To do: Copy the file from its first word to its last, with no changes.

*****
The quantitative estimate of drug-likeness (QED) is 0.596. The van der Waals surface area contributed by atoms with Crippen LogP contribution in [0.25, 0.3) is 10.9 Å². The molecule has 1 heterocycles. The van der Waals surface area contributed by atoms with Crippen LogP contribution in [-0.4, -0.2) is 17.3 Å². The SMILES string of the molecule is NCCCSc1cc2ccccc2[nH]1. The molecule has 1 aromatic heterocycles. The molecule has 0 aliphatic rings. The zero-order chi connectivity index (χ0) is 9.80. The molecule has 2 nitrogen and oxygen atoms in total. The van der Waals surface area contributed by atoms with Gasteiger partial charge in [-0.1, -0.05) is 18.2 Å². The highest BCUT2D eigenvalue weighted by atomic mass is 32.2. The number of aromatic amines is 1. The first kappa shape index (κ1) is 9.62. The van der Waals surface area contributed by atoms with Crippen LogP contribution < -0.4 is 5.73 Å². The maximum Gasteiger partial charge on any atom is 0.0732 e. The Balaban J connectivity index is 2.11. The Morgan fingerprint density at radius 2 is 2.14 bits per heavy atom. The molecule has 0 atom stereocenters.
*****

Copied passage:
The quantitative estimate of drug-likeness (QED) is 0.596. The van der Waals surface area contributed by atoms with Crippen LogP contribution in [0.25, 0.3) is 10.9 Å². The molecule has 1 heterocycles. The van der Waals surface area contributed by atoms with Crippen LogP contribution in [-0.4, -0.2) is 17.3 Å². The SMILES string of the molecule is NCCCSc1cc2ccccc2[nH]1. The molecule has 1 aromatic heterocycles. The molecule has 0 aliphatic rings. The zero-order chi connectivity index (χ0) is 9.80. The molecule has 2 nitrogen and oxygen atoms in total. The van der Waals surface area contributed by atoms with Gasteiger partial charge in [-0.1, -0.05) is 18.2 Å². The highest BCUT2D eigenvalue weighted by atomic mass is 32.2. The number of aromatic amines is 1. The first kappa shape index (κ1) is 9.62. The van der Waals surface area contributed by atoms with Crippen LogP contribution < -0.4 is 5.73 Å². The maximum Gasteiger partial charge on any atom is 0.0732 e. The Balaban J connectivity index is 2.11. The Morgan fingerprint density at radius 2 is 2.14 bits per heavy atom. The molecule has 0 atom stereocenters.